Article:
Speculative-grade companies may be benefitting from an environment of ongoing low interest rates, however, rather than improved fundamentals. Risks remain, Puchalla said.

Downgrades of speculative-grade liquidity ratings outnumbered upgrades by seven to three so far in November and were dispersed across industries. The ratings moves did not affect energy companies. The downgrades came about from operational and other issues specific to those companies.

Speculative-grade companies remain at low risk of violating their debt covenants, Moody’s said, as indicated by the rating agency’s Covenant Stress Index, which enjoyed a sixth straight monthly decline, landing at 4.3% in October from 4.4% in September.

– Adam Fusco, editorial associate

Venue Reform Likely a ‘NonStarter’ in 115th U.S. Congress

Overshadowed on Election Day was that fact that, with the Republican Party maintaining of the majority in both houses of the U.S. Congress, committees responsible for potential changes to the U.S. Bankruptcy Reform will be essentially unchanged. This renders venue reform a virtual impossibility in 2017.

“Targeted, surgical, noncontroversial” federal bankruptcy changes appear very much in play, according to NACM Lobbyist Jim Wise, co-founder of Pace LLC in Washington, D.C. The areas of preferences and 503(b)(9) are the most likely to change to the benefit of unsecured creditors in the likelihood that such legislation catches on.

Grand-scale code changes, however, should also not be expected. The appetite to “crack open a complicated Bankruptcy Code” or take on something controversial is simply not apparent, Wise says. Among the more controversial changes would be limitations to venue shopping on the part of debtors in Chapter 11 cases. NACM recommended in its most recent Legislative Brief that Congress "require the debtor to file in the jurisdiction of its primary place of business or its principal assets within 180 days of a bankruptcy filing,” as it would allow more access to cases by businesses, employees and local vendors who are owed money, as well as have the case administered by a court that is familiar with the company and its operations.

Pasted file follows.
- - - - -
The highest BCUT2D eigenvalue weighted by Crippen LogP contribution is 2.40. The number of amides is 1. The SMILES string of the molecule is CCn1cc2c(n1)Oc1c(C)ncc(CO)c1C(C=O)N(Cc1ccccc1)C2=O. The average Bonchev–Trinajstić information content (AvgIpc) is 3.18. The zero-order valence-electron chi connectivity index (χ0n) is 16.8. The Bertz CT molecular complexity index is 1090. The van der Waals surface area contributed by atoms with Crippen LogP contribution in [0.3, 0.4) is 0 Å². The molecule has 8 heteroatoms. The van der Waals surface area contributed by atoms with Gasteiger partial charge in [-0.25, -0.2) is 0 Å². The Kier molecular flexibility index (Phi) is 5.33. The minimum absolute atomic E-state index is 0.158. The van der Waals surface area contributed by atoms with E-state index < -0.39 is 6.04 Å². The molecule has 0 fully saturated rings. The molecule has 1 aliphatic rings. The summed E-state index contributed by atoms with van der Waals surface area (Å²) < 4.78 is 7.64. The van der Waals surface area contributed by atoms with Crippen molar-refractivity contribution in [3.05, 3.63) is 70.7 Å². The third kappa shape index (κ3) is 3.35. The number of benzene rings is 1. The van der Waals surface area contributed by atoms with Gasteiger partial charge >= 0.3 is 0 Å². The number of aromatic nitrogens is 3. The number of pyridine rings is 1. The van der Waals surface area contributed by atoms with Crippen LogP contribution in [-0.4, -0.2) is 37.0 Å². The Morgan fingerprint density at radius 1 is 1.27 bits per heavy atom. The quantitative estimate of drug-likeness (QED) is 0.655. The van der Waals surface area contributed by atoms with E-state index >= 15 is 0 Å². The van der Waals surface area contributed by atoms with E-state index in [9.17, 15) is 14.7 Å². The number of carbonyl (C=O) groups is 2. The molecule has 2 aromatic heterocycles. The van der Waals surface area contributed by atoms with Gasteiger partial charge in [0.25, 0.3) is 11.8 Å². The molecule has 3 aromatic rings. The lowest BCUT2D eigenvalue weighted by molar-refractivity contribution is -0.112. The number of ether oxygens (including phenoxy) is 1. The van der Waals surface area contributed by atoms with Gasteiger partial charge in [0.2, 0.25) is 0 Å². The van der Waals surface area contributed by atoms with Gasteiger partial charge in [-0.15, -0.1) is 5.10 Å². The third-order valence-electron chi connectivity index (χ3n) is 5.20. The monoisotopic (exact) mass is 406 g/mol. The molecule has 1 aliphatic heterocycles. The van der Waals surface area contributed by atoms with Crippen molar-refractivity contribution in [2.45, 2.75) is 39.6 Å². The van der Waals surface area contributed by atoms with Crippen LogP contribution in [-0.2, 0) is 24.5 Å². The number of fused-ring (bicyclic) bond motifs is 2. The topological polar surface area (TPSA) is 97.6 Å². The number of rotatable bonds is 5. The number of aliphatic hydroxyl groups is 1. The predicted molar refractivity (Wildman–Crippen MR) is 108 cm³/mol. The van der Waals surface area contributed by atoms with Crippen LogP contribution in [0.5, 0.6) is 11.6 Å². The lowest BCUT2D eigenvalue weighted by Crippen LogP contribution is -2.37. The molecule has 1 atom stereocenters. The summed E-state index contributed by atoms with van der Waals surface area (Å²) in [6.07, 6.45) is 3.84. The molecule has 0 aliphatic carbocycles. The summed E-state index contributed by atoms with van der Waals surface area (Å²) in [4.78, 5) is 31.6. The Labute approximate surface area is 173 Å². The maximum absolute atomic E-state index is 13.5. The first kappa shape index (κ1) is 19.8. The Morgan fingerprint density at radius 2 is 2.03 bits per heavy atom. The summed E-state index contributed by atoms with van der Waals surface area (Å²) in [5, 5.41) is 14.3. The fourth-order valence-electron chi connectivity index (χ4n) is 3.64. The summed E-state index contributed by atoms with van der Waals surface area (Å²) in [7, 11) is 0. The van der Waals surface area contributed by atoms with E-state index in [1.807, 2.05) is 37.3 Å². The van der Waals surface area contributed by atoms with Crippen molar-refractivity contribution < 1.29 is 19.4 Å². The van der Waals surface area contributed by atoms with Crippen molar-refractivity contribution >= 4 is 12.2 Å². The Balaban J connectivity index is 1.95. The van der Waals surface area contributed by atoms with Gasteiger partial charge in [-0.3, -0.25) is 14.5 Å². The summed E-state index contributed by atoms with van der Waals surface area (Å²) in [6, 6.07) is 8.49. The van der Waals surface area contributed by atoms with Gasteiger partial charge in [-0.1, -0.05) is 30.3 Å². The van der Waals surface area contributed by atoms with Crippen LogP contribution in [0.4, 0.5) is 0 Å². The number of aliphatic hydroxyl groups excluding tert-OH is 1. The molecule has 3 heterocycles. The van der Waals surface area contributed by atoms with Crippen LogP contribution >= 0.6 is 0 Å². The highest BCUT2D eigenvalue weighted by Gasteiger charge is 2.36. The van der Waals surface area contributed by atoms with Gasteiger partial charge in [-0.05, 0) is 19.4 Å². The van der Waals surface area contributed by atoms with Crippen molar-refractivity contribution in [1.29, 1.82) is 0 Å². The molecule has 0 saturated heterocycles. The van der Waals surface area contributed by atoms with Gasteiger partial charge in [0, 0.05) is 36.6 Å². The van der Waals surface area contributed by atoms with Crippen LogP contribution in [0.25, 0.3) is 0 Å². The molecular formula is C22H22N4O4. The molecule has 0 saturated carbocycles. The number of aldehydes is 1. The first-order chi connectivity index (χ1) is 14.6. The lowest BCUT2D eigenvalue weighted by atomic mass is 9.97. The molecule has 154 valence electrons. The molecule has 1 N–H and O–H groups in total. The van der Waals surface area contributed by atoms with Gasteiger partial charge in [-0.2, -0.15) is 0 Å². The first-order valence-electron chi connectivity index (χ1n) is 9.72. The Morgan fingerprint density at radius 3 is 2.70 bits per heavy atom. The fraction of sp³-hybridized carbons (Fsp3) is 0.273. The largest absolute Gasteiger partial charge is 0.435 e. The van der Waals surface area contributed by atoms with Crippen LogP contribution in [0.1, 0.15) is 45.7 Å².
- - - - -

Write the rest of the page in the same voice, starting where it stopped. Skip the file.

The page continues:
Venue reform has garnered support from some federal lawmakers as recently as this spring, notably from those representing Texas and Iowa. However, significant change to venue language would divert many cases (re: revenue) from the areas with the two busiest and experienced (also most debtor-friendly in the minds of creditors) bankruptcy courts in the country: Delaware and the Southern District of New York. Discussions between lobbyists and congressional staffers from these areas on the topic did not prove fruitful this year, and no lawmakers from these areas with previous and continuing Judiciary Committee assignments of note lost seats on Nov. 8.

- Brian Shappell, CBF, CICP managing editor

China Launches Answer to Dying TPP Pact